Author's School

School of Engineering & Applied Science

Author's Department/Program

Biomedical Engineering


English (en)

Date of Award

Summer 8-12-2013

Degree Type


Degree Name

Doctor of Philosophy (PhD)

Chair and Committee

Donald L Elbert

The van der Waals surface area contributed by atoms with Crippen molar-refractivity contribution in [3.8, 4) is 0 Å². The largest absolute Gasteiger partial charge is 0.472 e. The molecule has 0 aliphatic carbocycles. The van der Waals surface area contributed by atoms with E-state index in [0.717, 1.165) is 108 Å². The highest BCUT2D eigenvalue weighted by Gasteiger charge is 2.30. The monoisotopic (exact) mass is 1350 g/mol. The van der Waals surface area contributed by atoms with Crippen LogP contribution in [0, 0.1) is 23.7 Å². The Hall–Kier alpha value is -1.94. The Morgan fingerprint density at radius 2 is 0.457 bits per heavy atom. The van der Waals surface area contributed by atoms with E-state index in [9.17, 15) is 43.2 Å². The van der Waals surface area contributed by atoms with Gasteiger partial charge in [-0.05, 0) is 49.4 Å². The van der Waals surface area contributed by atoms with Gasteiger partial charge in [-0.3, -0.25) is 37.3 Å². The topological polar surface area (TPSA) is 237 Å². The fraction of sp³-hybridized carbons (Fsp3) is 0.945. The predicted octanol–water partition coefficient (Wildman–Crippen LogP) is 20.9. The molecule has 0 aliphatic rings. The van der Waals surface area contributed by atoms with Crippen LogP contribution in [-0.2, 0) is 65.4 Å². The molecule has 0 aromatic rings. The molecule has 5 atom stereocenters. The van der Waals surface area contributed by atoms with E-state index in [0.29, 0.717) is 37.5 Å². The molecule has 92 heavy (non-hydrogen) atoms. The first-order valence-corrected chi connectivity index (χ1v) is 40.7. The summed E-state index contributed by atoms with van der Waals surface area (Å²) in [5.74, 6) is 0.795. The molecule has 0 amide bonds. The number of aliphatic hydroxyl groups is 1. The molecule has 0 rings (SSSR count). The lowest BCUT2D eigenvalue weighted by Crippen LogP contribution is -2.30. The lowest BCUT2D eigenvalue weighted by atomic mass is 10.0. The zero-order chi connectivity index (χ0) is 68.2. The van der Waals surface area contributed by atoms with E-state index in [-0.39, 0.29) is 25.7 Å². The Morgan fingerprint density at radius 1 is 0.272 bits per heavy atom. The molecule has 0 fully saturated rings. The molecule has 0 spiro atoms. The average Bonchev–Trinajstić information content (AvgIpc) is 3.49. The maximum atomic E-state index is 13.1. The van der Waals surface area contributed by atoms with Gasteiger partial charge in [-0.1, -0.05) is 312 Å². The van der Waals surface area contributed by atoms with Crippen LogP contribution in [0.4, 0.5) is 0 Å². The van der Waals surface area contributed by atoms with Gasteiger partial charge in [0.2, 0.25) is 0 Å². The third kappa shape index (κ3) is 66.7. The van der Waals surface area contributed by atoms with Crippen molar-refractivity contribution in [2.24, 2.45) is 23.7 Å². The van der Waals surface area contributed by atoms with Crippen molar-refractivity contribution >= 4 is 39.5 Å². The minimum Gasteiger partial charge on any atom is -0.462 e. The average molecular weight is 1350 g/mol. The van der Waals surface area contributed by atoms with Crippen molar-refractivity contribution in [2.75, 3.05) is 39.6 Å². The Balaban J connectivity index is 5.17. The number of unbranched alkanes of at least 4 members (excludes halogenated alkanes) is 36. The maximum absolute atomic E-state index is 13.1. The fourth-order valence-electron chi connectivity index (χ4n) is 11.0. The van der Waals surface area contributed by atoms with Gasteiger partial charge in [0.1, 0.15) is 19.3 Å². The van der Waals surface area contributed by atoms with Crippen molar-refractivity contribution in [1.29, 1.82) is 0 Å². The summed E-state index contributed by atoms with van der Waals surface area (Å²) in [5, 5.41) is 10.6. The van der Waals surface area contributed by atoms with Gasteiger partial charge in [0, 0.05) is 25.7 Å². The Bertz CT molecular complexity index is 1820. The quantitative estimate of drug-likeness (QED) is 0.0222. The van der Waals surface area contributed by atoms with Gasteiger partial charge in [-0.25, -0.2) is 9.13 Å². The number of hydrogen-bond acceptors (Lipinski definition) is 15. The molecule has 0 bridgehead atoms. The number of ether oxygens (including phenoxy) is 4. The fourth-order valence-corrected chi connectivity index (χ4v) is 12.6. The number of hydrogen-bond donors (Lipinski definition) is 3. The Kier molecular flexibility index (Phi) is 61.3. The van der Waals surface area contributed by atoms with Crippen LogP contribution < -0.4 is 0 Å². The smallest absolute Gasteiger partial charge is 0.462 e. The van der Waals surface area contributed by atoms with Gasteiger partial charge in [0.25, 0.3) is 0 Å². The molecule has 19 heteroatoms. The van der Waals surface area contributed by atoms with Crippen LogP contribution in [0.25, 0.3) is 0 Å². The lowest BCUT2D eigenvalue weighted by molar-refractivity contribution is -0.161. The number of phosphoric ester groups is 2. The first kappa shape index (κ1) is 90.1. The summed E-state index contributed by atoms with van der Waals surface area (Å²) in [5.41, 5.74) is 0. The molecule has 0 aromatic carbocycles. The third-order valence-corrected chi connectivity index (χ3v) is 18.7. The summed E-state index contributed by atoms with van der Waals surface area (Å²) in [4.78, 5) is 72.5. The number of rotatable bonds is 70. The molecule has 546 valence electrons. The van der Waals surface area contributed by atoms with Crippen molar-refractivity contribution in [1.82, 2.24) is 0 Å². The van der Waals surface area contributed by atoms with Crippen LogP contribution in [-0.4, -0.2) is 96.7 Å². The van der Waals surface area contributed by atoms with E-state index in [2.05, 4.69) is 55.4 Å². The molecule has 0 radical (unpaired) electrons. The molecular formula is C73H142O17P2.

The biocompatibility of biomaterials is primarily dictated by the interactions that occur at the material's interface with its biological environment. Proteins irreversibly adsorb to these interfaces within seconds to minutes of exposure, altering their structural conformation, inducing cell adhesion, and activating various cellular responses. To this end, surface modification strategies have been designed in attempts to develop "stealth" biomaterials or even biomaterials that modulate this response by inducing specific biological reactions. We sought to advance the design of biomaterial surfaces by quantitatively studying protein adsorption to ultralow protein adsorbing surfaces formed from poly(ethylene glycol) nanogel coatings of variable structural and chemical properties. We found that resistance to protein adsorption can be improved by increasing the nanogel coating's surface packing density, which is achievable using orthogonal cross-linking chemistries, such as click chemistry, under phase separation conditions. We also confirmed that PEG and albumin act synergistically within nanogel coatings to resist protein adsorption. As a demonstration of the utility for such protein resistant surfaces, we fabricated improved cell culture substrates with nanogel coatings, by spatially patterning cell adhesion and functionalizing surfaces with specific ligands. These surfaces showed superior potential for driving the direct reprogramming of fibroblasts to cardiomyocytes over the standard stem cell substratum of Matrigel and revealed insight into optimal cellular organizations for cardiomyocyte differentiation. However, we also unexpectedly found that adsorption of laminin to mercaptosilanated glass promotes a relatively high efficiency of cardiomyocyte differentiation. The findings outlined in this dissertation demonstrate that consideration of often overlooked material design parameters, in addition to the choice of material, provides further opportunity for improving biocompatibility. We further demonstrated that the precision control of cell adhesion and substratum signaling provided by these materials has broad potential in biological applications, including stem cell culture.


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